Tuesday, April 1, 2014

This is a creative challenge for future engineers: design a way to prevent an egg from breaking when dropped from different heights.
Engineering for Kids: Protect an Egg from Planet Smarty Pants

Tinkerlab April Challenge

Tinkerlab Creative Challenge - Eggs
Rachel at a wonderful blog Tinkerlab has a series on creative challenges with various materials. The idea behind the challenge is to present a child with a material and then challenge him or her to create something with it. The important part here is that idea should come from a child, not from a parent. The theme for April creative challenge is Eggs. Our conversation about this challenge developed like this:
  • Me: Would you like to make anything with eggs – real or plastic?
  • Smarty: Can it be an early Easter hunt?
  • Me: Umm… no. Something that requires more thought.
  • Smarty: No. I don’t want to do anything with eggs. We already have enough painted eggs to decorate the whole house!
  • Me: How about an engineering challenge then? Using any kind of materials from our recycle bin, design a way to prevent an egg from breaking when it is dropped from different heights.
  • Smarty: Jumping up and down. Yes! Yes! Engineering challenge! Yesss!

Creative Challenge Setup

Since the weather was nice on Friday, we moved our challenge outside. Smarty had access to our recycling bin, a carton of eggs, scissors and a role of tape (her favorite craft material!). She was so stoked that she designed not one, but three (!) ways to protect an egg.

Option 1 - a Plastic Container

Brainstorming how to protect an egg
Her first idea of using cardboard tubes didn’t work…
Protecting an Egg - a plastic container option
… She found a small plastic container and packed it with a bubble wrap and cotton balls.
Final touches on a plastic container contraption
She made sure that the lid fit tight. In the hindsight, she should have checked that her egg were really snug in its nest of bubble wrap…
Testing option no 1
First test of dropping an egg from her height was quite successful – an egg stayed in one piece!

Option 2 – A Soft Double Layer

Brainstorming an egg harness
She kept thinking of some sort of harness for an egg, but the idea with toothpicks didn’t get anywhere.
Egg Protection Option 2
Instead she wrapped it up in two layers of cotton balls and happily used almost all tape on her protection layer.
Ms Measurement
As I expected, she managed to use up a whole roll of tape, and asked for another one for her third idea.
A Dino Egg
We dubbed this contraption a “dino” egg. We both predicted that this one will break first, but it also survived a test drop from Smarty’s height.

Option 3 – Bubble Wrap Protection

Protect an egg - soft covers
This time Smarty decided to use flannel rags to wrap her egg in as the first layer of protection.
Egg in a Bubble Wrap
Then she wrapped her egg in two layers of bubble wrap and was ready for the final test.

Testing “Protect an Egg” Designs

Protect an Egg in Three Different Ways
We went to the park and Smarty threw her eggs from the climbing structure on the sidewalk some distance away. She wanted to try each design three times.
  • A bubble wrapped egg broke on the first try – so much for bubble wrap!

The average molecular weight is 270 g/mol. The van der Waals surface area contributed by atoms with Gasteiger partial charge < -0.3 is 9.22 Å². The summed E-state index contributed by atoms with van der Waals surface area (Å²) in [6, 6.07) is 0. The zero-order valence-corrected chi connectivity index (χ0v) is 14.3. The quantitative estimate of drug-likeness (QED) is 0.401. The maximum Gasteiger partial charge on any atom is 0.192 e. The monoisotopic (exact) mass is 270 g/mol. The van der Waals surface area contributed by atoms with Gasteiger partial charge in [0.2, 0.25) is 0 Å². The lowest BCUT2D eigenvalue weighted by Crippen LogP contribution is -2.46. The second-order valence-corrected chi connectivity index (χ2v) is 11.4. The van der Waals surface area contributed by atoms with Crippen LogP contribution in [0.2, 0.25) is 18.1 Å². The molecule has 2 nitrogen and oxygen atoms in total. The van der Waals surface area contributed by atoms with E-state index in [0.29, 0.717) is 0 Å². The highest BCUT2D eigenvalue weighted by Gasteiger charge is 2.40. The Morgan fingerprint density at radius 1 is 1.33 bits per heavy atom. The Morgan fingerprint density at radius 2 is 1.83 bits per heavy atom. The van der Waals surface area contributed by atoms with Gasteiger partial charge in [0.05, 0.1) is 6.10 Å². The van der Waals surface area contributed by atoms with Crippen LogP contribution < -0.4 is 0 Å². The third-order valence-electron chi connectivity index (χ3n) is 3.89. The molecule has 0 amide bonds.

• A “dino egg” broke on the second try – performed better than expected.
  • An egg protected by plastic container broke on the third attempt.
We were both a little disappointed that all our contraptions broke. By the way, I had my own idea too (egg in water), but I was too lazy to do a salty suspension solution, and my egg didn’t even survive a test drop. We had a lot of good conversations about why an egg protected by plastic broke. I thought that it wasn’t properly secured, but I also pointed out to Smarty that sometimes external forces acting on fragile bodies, such as eggs, are simply too great, even when these bodies are protected – this is why people still die in car accidents despite all the improvements in safety devices. I think we might repeat a plastic egg again soon to see if we could improve a little on our “safety harness”.

More Resources for Future Engineers

  1. Build a Leprechaun Trap
  2. Build an Olympic Rink
  3. Build a Boat that Floats
  4. Magic of Lego Bricks
  5. Gifts for Future Female Engineers
Follow my Pinterest Board For Future Engineers

Your Turn:

Have you tried “an egg drop” with your children yet? Were their designs successful?
I am linking this post to my favorite Kid Blogger Link Ups and Share Days.


Ticia said...

I'm thinking this could be a great way to use up all the hard-boiled eggs from dyeing Easter eggs.

maryanne @ mama smiles said...

I love how much thought went into this, and that Smarty made several designs to test.

min said...

Great idea! I've been wanting to do this experiment for some time. We'll do it on Thursday (I have 3 kids) so we'll share the results!

An Almost Unschooling Mom said...

We had good luck with an egg in oobleck. Much better than water :)

min said...

We had good results. It makes me think how there are so many ways to wrap an egg!

Rob Lang said...

Did this as an initiative exercise in the UK with the Air Cadets. The team that won boiled the egg first.

Ashley said...

This is such a fun activity! It will be fun with mine when they are a little older! The thought bubbles you added made me giggle. :)

Carrie said...

We did this in 3rd grade!! Such a good lesson. Thank you for sharing at Sharing Saturday!

Rebecca English said...

These look great. just letting you know I've featured them on the Sunday Showcase: http://www.herecomethegirlsblog.com/2014/04/12/childrens-activities-for-easter.html